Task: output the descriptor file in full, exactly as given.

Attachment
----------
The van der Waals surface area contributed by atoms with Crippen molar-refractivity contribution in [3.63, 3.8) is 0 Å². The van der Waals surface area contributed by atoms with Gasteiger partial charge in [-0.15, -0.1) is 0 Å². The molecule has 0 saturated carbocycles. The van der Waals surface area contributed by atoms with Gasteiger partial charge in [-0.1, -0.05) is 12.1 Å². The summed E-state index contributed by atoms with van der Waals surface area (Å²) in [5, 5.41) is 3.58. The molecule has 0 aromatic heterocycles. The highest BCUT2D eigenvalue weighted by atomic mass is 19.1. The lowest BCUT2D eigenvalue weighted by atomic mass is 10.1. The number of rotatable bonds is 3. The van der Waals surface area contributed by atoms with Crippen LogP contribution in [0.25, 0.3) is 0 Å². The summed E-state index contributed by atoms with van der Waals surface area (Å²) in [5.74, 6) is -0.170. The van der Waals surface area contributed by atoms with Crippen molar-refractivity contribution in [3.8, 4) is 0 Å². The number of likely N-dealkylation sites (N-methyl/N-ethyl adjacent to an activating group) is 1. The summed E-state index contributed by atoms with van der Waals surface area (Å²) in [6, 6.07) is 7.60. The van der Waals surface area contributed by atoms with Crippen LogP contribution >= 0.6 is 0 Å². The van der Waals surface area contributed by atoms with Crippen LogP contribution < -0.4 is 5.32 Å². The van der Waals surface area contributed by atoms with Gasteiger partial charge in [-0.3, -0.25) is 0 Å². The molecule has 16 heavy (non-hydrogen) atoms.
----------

The van der Waals surface area contributed by atoms with Crippen molar-refractivity contribution in [3.63, 3.8) is 0 Å². The van der Waals surface area contributed by atoms with Gasteiger partial charge in [-0.15, -0.1) is 0 Å². The molecule has 0 saturated carbocycles. The van der Waals surface area contributed by atoms with Gasteiger partial charge in [-0.1, -0.05) is 12.1 Å². The summed E-state index contributed by atoms with van der Waals surface area (Å²) in [5, 5.41) is 3.58. The molecule has 0 aromatic heterocycles. The highest BCUT2D eigenvalue weighted by atomic mass is 19.1. The lowest BCUT2D eigenvalue weighted by atomic mass is 10.1. The number of rotatable bonds is 3. The van der Waals surface area contributed by atoms with Crippen LogP contribution in [0.25, 0.3) is 0 Å². The summed E-state index contributed by atoms with van der Waals surface area (Å²) in [5.74, 6) is -0.170. The van der Waals surface area contributed by atoms with Crippen molar-refractivity contribution in [3.8, 4) is 0 Å². The number of likely N-dealkylation sites (N-methyl/N-ethyl adjacent to an activating group) is 1. The summed E-state index contributed by atoms with van der Waals surface area (Å²) in [6, 6.07) is 7.60. The van der Waals surface area contributed by atoms with Crippen LogP contribution >= 0.6 is 0 Å². The van der Waals surface area contributed by atoms with Crippen LogP contribution < -0.4 is 5.32 Å². The van der Waals surface area contributed by atoms with Gasteiger partial charge in [-0.3, -0.25) is 0 Å². The molecule has 16 heavy (non-hydrogen) atoms.